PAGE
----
The Reeler snagged a few minutes Monday with Fur director Steven Shainberg, whose kinda-sorta biopic of photographer Diane Arbus opens Nov. 10 in New York. As alluded to from the trenches of Sunday's premiere, Shainberg's film has withstood a double-fisted offensive from gossips and critics who seem particularly eager to bring it down, whether addressing Nicole Kidman's absence from publicity duties (she did indulge the Daily News in a fluffy interlude Sunday) or the film's eschewing of biopic conventions for a more fantastic, fairy-tale reimagining of a pivotal point in Arbus' life.
This all seems a little overboard to me; while I go back and forth on the film, I would say I liked most of it and would (and have had to) gladly defend it on its own embattled terms. But one particular review seemed so personal -- so irretrievably brutal -- that you almost need safety goggles to read it. I'm speaking, of course, about the work of one Richard Schickel:
What we must not ignore is the gross ineptitude of this film. As he previously demonstrated with Secretary, the director, Steven Shainberg, has a thoroughly nasty desire to degrade and humiliate female characters. This is combined with a truly tasteless eye for settings and decor, a staggering ignorance of nuance in performance and an apparent belief that the business of art is to repel rather than to seduce. Or rather to repel and then tack on a little spurious uplift as he finally does here. Another way of putting that is that he is precisely the opposite of Diane Arbus, hopelessly enthralled and self-endangered by her obsession, yet somehow finding in her art the means of controlling it -- at least for a time. Shainberg, in contrast, wishes only to lie about her life. And exploit it.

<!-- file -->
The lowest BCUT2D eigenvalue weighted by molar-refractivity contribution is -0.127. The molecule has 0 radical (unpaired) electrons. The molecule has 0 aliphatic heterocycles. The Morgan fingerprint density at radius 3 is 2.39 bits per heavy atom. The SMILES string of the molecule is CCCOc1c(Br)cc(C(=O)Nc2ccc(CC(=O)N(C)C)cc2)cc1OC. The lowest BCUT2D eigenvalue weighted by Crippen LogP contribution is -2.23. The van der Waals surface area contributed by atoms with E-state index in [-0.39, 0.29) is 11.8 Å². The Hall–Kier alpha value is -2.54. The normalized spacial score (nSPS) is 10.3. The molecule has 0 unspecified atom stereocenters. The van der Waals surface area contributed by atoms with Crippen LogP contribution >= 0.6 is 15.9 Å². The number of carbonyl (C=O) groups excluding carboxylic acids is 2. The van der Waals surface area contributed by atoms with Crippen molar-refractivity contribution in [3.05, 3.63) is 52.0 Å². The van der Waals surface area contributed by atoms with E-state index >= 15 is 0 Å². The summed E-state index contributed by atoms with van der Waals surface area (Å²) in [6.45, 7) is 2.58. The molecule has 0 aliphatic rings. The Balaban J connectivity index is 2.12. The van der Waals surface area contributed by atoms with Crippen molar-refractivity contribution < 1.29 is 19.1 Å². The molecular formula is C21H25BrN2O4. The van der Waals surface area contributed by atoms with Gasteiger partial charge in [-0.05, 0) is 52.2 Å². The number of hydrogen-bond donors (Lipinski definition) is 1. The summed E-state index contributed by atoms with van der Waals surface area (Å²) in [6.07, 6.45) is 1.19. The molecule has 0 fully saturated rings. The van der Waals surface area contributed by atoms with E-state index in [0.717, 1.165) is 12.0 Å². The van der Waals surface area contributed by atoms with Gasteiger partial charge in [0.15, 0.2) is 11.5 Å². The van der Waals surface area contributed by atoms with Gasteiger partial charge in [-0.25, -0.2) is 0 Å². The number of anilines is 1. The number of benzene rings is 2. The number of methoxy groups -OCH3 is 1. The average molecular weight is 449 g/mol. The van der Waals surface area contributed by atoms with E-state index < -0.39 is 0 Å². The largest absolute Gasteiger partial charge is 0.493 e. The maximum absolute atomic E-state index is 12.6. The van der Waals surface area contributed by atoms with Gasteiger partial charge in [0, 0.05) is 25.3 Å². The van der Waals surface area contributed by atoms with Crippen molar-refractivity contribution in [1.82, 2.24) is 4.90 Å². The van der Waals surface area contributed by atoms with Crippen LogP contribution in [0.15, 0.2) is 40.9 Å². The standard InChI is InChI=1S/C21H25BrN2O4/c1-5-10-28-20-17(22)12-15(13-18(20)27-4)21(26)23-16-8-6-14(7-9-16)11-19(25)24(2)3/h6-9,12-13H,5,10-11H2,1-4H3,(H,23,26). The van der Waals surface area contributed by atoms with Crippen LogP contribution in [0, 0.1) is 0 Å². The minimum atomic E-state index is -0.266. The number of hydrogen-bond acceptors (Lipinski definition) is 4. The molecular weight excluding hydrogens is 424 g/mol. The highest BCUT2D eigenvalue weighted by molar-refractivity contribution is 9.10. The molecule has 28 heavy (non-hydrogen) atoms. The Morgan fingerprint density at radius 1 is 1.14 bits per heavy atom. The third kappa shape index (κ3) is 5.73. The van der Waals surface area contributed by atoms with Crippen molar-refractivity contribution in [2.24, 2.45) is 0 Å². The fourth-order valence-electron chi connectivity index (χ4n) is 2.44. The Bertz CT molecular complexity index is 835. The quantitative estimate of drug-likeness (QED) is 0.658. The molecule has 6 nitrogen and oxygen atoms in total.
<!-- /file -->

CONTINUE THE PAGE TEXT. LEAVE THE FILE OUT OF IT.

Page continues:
Um, Mr. Shainberg? Response?
"I haven't read his review simply because I don't read Richard Schickel -- because I don't think he's a good critic," Shainberg told me. "I find him to be simplisitc and foolish. So I don't read him. But having said that, you cannot make a daring, unusual, completely risky film about amazing, outrageous subject matter, and not expect people to be polarized. When I made Secretary, there were people who thought it was a dirty movie. And there were people who were very moved by it. Those are the only kinds of films I'm going to make anyway, so am I troubled by it? Not in the least. I know the game I'm in; I'm not capable of -- nor am I interested in -- making a film that is attempting to appeal to everyone. That would be ridiculous. I mean, I'm interested in making the most personal films I can. My own internal life has enough complexity to it -- and I'm in touch with it enough -- that I'm going to put people off. And I'm also going to attract people. To me, those are the most interesting kinds of films. What's the point in trying to make a movie that is trying to be all things to all people?
"Having said that," he continued, "I think that one of the things that the subtitle of the movie [An Imaginary Portrait of Diane Arbus] and the two cards at the beginning of the film are asking the audience to do is open their mind: Open your mind to a new kind of approach to a real person. Somebody like Richard Schickel is incapable of that, you know? And if you are incapable of that, then you don't even have access to what the movie has to offer. You've missed it entirely."
Got it. Now that that's out of the way, I can move on to the more constructive business of my podcast feature with Shainberg, which will arrive here on The Reeler later this week. Teaser: We actually talk about the movie! It'll be crazy.
Posted at November 7, 2006 8:48 AM
TrackBack URL for this entry: